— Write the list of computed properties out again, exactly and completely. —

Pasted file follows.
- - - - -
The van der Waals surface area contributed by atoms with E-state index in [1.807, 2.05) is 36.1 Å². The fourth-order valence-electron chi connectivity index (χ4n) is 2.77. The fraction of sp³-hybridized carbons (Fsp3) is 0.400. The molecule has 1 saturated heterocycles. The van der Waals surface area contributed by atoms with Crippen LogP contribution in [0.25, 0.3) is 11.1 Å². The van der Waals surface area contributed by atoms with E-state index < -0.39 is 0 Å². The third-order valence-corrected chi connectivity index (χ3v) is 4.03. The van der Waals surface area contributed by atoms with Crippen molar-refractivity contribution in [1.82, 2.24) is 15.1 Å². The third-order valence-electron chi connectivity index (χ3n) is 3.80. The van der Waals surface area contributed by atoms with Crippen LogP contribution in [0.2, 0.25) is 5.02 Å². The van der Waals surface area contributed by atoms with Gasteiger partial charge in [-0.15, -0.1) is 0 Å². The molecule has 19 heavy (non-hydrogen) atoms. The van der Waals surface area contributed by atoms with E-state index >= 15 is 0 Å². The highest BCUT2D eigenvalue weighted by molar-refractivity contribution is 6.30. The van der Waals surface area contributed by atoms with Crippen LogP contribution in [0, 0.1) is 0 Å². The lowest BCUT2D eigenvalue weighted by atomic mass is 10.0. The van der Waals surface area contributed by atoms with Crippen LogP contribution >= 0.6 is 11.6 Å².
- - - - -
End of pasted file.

The van der Waals surface area contributed by atoms with E-state index in [1.807, 2.05) is 36.1 Å². The fourth-order valence-electron chi connectivity index (χ4n) is 2.77. The fraction of sp³-hybridized carbons (Fsp3) is 0.400. The molecule has 1 saturated heterocycles. The van der Waals surface area contributed by atoms with Crippen LogP contribution in [0.25, 0.3) is 11.1 Å². The van der Waals surface area contributed by atoms with E-state index < -0.39 is 0 Å². The third-order valence-corrected chi connectivity index (χ3v) is 4.03. The van der Waals surface area contributed by atoms with Crippen molar-refractivity contribution in [1.82, 2.24) is 15.1 Å². The third-order valence-electron chi connectivity index (χ3n) is 3.80. The van der Waals surface area contributed by atoms with Crippen LogP contribution in [0.2, 0.25) is 5.02 Å². The van der Waals surface area contributed by atoms with Gasteiger partial charge in [-0.15, -0.1) is 0 Å². The molecule has 19 heavy (non-hydrogen) atoms. The van der Waals surface area contributed by atoms with E-state index >= 15 is 0 Å². The highest BCUT2D eigenvalue weighted by molar-refractivity contribution is 6.30. The van der Waals surface area contributed by atoms with Crippen LogP contribution in [0, 0.1) is 0 Å². The lowest BCUT2D eigenvalue weighted by atomic mass is 10.0. The van der Waals surface area contributed by atoms with Crippen LogP contribution >= 0.6 is 11.6 Å².